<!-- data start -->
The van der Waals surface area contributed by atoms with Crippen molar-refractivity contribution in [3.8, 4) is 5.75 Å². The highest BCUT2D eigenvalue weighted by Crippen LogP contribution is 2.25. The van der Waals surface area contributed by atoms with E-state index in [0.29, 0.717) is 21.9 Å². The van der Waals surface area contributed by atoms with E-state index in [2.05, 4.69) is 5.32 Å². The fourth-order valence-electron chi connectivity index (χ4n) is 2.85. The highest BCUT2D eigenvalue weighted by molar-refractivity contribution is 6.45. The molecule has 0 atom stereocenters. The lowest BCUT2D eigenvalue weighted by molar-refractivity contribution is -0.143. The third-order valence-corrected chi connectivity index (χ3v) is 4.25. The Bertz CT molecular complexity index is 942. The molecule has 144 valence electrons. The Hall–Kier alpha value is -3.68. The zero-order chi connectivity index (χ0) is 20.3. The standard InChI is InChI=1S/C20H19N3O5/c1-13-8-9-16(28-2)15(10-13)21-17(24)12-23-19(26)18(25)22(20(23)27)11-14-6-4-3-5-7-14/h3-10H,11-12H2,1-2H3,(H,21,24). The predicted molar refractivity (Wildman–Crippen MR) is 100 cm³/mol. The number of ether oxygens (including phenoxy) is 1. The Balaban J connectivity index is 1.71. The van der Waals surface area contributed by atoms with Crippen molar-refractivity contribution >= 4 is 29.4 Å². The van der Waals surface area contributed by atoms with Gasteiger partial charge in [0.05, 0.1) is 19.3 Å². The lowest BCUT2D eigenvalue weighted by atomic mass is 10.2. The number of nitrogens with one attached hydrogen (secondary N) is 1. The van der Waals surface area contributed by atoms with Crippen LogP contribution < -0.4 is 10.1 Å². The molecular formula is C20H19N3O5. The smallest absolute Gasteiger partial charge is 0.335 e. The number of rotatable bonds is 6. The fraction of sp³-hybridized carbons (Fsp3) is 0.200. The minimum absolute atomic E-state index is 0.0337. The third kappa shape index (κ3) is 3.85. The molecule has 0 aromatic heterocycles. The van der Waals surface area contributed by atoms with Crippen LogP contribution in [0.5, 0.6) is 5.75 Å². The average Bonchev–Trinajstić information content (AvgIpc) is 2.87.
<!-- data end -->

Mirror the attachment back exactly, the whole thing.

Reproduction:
The van der Waals surface area contributed by atoms with Crippen molar-refractivity contribution in [3.8, 4) is 5.75 Å². The highest BCUT2D eigenvalue weighted by Crippen LogP contribution is 2.25. The van der Waals surface area contributed by atoms with E-state index in [0.29, 0.717) is 21.9 Å². The van der Waals surface area contributed by atoms with E-state index in [2.05, 4.69) is 5.32 Å². The fourth-order valence-electron chi connectivity index (χ4n) is 2.85. The highest BCUT2D eigenvalue weighted by molar-refractivity contribution is 6.45. The molecule has 0 atom stereocenters. The lowest BCUT2D eigenvalue weighted by molar-refractivity contribution is -0.143. The third-order valence-corrected chi connectivity index (χ3v) is 4.25. The Bertz CT molecular complexity index is 942. The molecule has 144 valence electrons. The Hall–Kier alpha value is -3.68. The zero-order chi connectivity index (χ0) is 20.3. The standard InChI is InChI=1S/C20H19N3O5/c1-13-8-9-16(28-2)15(10-13)21-17(24)12-23-19(26)18(25)22(20(23)27)11-14-6-4-3-5-7-14/h3-10H,11-12H2,1-2H3,(H,21,24). The predicted molar refractivity (Wildman–Crippen MR) is 100 cm³/mol. The number of ether oxygens (including phenoxy) is 1. The Balaban J connectivity index is 1.71. The van der Waals surface area contributed by atoms with Crippen molar-refractivity contribution >= 4 is 29.4 Å². The van der Waals surface area contributed by atoms with Gasteiger partial charge in [0.05, 0.1) is 19.3 Å². The lowest BCUT2D eigenvalue weighted by atomic mass is 10.2. The number of nitrogens with one attached hydrogen (secondary N) is 1. The van der Waals surface area contributed by atoms with Crippen LogP contribution < -0.4 is 10.1 Å². The molecular formula is C20H19N3O5. The smallest absolute Gasteiger partial charge is 0.335 e. The number of rotatable bonds is 6. The fraction of sp³-hybridized carbons (Fsp3) is 0.200. The minimum absolute atomic E-state index is 0.0337. The third kappa shape index (κ3) is 3.85. The molecule has 0 aromatic heterocycles. The van der Waals surface area contributed by atoms with Crippen LogP contribution in [0.5, 0.6) is 5.75 Å². The average Bonchev–Trinajstić information content (AvgIpc) is 2.87.